A group representing some of the world's leading banks will urge the United States and other industrial nations this week to move quickly to introduce a lightly regulated system for trading carbon emissions permits.
Permit-trading offers banks a potentially vast new business. For it to grow, leading economies - particularly the United States - will need to set limits on the quantities of greenhouse gases that can be released and to allow companies in other parts of the world to buy emissions permits.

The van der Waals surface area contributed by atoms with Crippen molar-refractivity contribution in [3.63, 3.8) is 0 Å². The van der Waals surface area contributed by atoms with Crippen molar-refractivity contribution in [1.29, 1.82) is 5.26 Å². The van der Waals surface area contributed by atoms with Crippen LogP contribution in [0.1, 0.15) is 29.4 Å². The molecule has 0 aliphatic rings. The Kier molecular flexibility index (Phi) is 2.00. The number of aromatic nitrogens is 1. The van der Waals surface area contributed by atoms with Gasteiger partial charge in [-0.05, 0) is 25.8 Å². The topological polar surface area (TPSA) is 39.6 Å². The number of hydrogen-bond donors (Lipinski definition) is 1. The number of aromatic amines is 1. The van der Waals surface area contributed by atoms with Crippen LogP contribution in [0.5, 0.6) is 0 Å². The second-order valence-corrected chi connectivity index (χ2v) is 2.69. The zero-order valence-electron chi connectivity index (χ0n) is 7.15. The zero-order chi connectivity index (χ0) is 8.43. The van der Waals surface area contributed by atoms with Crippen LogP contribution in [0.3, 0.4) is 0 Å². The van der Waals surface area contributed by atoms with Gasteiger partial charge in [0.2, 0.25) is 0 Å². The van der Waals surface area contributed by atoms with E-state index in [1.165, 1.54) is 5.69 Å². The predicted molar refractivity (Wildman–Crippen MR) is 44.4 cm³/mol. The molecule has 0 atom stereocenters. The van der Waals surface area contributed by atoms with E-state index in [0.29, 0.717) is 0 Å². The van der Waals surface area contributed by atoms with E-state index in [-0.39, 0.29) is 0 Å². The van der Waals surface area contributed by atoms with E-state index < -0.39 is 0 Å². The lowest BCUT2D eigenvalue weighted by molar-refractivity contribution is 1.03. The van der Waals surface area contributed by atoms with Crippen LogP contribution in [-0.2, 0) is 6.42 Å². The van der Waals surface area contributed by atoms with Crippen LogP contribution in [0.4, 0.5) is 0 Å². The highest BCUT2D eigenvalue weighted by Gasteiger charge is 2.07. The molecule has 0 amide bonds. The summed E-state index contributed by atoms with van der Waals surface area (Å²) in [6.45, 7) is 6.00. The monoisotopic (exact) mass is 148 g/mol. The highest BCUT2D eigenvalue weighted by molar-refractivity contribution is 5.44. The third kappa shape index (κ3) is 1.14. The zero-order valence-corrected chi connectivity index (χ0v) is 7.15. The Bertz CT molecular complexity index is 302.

"Where politicians opt to implement carbon constraints, then it should be cap-and-trade," said Imtiaz Ahmad, head of emissions trading at Morgan Stanley in London and vice president of a lobbying group called International Carbon Investors and Services, which is being created to represent the banks.
The banking companies, which include Citigroup, Lehman Brothers Holdings and Morgan Stanley, are giving strong signs that Wall Street wants Washington to open the way to reduced emissions using a trading system based on the Kyoto Protocol, an agreement the United States did not ratify, rather than by enacting carbon taxes.
The group also includes European institutions like BNP Paribas, Barclays Capital and Deutsche Bank, as well as niche investment banks like Climate Change Capital and the law firms of Baker & McKenzie and DLA Piper....MORE